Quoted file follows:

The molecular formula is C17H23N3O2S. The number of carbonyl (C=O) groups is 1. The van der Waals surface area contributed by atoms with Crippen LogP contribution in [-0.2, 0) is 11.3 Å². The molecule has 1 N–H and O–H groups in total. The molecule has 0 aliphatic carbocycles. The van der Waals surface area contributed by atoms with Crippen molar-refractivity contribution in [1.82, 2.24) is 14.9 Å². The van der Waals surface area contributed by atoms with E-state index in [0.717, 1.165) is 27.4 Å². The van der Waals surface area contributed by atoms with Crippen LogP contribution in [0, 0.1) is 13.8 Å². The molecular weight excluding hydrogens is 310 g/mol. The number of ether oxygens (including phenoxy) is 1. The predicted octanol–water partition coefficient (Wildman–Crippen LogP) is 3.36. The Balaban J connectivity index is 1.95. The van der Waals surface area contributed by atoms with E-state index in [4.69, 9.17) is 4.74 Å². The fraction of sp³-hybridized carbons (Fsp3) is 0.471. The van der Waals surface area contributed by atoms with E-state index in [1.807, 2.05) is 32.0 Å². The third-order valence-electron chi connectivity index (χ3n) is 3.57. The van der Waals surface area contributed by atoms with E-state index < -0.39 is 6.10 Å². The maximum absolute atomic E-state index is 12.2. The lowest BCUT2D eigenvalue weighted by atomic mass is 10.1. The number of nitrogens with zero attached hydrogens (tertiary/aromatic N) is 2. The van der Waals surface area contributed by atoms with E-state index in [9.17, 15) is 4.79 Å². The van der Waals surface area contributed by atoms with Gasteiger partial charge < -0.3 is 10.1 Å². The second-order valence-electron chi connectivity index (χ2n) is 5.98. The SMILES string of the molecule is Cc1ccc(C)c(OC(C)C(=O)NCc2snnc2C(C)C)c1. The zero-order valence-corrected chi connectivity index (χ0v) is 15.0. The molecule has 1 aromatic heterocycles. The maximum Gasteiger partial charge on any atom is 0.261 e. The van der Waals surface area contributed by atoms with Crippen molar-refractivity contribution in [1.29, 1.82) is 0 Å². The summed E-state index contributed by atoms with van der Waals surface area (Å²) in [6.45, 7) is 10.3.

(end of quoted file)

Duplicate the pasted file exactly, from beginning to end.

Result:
The molecular formula is C17H23N3O2S. The number of carbonyl (C=O) groups is 1. The van der Waals surface area contributed by atoms with Crippen LogP contribution in [-0.2, 0) is 11.3 Å². The molecule has 1 N–H and O–H groups in total. The molecule has 0 aliphatic carbocycles. The van der Waals surface area contributed by atoms with Crippen molar-refractivity contribution in [1.82, 2.24) is 14.9 Å². The van der Waals surface area contributed by atoms with E-state index in [0.717, 1.165) is 27.4 Å². The van der Waals surface area contributed by atoms with Crippen LogP contribution in [0, 0.1) is 13.8 Å². The molecular weight excluding hydrogens is 310 g/mol. The number of ether oxygens (including phenoxy) is 1. The predicted octanol–water partition coefficient (Wildman–Crippen LogP) is 3.36. The Balaban J connectivity index is 1.95. The van der Waals surface area contributed by atoms with E-state index in [4.69, 9.17) is 4.74 Å². The fraction of sp³-hybridized carbons (Fsp3) is 0.471. The van der Waals surface area contributed by atoms with E-state index in [1.807, 2.05) is 32.0 Å². The third-order valence-electron chi connectivity index (χ3n) is 3.57. The van der Waals surface area contributed by atoms with E-state index < -0.39 is 6.10 Å². The maximum absolute atomic E-state index is 12.2. The lowest BCUT2D eigenvalue weighted by atomic mass is 10.1. The number of nitrogens with zero attached hydrogens (tertiary/aromatic N) is 2. The van der Waals surface area contributed by atoms with E-state index in [9.17, 15) is 4.79 Å². The van der Waals surface area contributed by atoms with Gasteiger partial charge < -0.3 is 10.1 Å². The second-order valence-electron chi connectivity index (χ2n) is 5.98. The SMILES string of the molecule is Cc1ccc(C)c(OC(C)C(=O)NCc2snnc2C(C)C)c1. The zero-order valence-corrected chi connectivity index (χ0v) is 15.0. The molecule has 1 aromatic heterocycles. The maximum Gasteiger partial charge on any atom is 0.261 e. The van der Waals surface area contributed by atoms with Crippen molar-refractivity contribution in [1.29, 1.82) is 0 Å². The summed E-state index contributed by atoms with van der Waals surface area (Å²) in [6.45, 7) is 10.3.